Teams of eight students worked for two days to defend a network of computers from attacks while keeping their systems running and responding to user and management needs. This year’s competition scenario focused on the idea that a major blizzard had impacted the entire state of Maryland, prompting declarations of emergency and the mobilization of the state National Guard. The students acted as the IT staff for local field operations in support of the guard. Their tasks were to set up and maintain secure communications at their remote field stations. They were also responsible for managing network infrastructure, tracking volunteers, equipment, and supplies as they moved to aid the victims. Many members of the Maryland National Guard volunteered to help, including Elizabeth "Nikki” Austin from TU’s Department of Nursing and the Integrated Homeland Security Management program.
Simultaneously, each team was attacked by roughly thirty professional attackers whose role was to disrupt the operations of the student teams. They simulated a nation-state level cyber-attack on the disaster recovery efforts.
During the competition, the students responded to "injects”, these are requirements of the underlying organization, and range from simple things like adding users to the system to much more complex tasks like having the team captain interviewed on camera by someone playing the role of the county executive. The team captain reported on the state of their network and made changes and recommendations.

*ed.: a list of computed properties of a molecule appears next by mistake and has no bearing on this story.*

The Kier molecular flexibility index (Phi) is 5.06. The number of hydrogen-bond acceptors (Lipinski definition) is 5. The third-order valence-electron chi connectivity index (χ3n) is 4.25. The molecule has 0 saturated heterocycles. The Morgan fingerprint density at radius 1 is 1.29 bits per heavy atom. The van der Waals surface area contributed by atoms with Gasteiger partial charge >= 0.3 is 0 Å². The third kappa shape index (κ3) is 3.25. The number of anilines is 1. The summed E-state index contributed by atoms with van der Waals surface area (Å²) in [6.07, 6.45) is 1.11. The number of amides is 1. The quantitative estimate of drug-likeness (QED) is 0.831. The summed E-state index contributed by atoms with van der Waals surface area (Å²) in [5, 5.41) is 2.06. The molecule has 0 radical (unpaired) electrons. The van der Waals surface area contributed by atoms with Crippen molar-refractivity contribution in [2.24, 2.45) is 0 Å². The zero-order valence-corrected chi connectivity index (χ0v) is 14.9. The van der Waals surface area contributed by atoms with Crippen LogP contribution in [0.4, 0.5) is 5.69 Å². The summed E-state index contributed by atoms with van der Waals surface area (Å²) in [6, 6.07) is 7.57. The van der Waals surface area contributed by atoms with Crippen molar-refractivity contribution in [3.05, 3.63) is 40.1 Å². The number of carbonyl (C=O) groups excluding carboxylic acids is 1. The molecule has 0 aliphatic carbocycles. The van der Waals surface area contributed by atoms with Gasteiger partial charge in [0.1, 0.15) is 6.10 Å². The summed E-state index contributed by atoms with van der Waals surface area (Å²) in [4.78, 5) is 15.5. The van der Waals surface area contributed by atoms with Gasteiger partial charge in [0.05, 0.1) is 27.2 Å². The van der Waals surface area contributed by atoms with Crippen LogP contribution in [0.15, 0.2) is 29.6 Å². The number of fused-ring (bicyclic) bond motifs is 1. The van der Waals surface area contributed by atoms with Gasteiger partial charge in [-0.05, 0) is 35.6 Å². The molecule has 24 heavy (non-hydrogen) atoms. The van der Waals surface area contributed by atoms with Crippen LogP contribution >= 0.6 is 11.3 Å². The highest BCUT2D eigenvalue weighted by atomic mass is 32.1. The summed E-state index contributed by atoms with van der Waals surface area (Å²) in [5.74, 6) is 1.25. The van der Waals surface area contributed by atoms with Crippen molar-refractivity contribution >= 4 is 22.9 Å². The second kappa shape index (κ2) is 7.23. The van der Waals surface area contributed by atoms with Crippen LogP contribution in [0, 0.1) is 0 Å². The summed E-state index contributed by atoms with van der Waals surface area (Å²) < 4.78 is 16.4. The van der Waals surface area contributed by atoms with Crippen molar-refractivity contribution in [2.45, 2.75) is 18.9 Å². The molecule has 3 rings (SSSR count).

Thirty different schools from Pennsylvania to North Carolina participated in the regional competition, including Bowie State, George Mason, George Washington, North Carolina State, the Naval Academy, and the University of Maryland at College Park- all of whom were knocked out in the qualifying round. Joining Towson in the finals were Anne Arundel Community College, Capitol College, Liberty University, Millersville University, Radford University, UMBC, and West Virginia University.
The finals were held in the Kossiakoff Center at the Applied Physics Laboratory at Johns Hopkins in Laurel, MD. The event was webcast live on securityweekly.com. Liberty finished second, while Radford University finished third.
This success continues a legacy of wins in cyber defense competitions for Towson. The Towson team has won this event twice before in 2010 and in 2012; the team also won the 2011 Maryland Cyber Challenge and the 2010 CSC Cyb3rBattleground Competition.
The student team now begins preparation for the national competition, which will be held in San Antonio from April 25-27 where they hope to improve upon their previous finishes- fourth place in the 2010 and fifth place in 2012. The national competition will feature winners of the ten different regional competitions.
The Towson team features eight students:
Emily Jay (Senior) Felix Guerrero (Junior) John Feehley (Junior) Justin Mavunkal (Junior) Kurt Karolenko (Senior) Matt Mickel (Grad, Team captain) Matt Spriesterbach (Junior) Matt Verrette (Sophomore)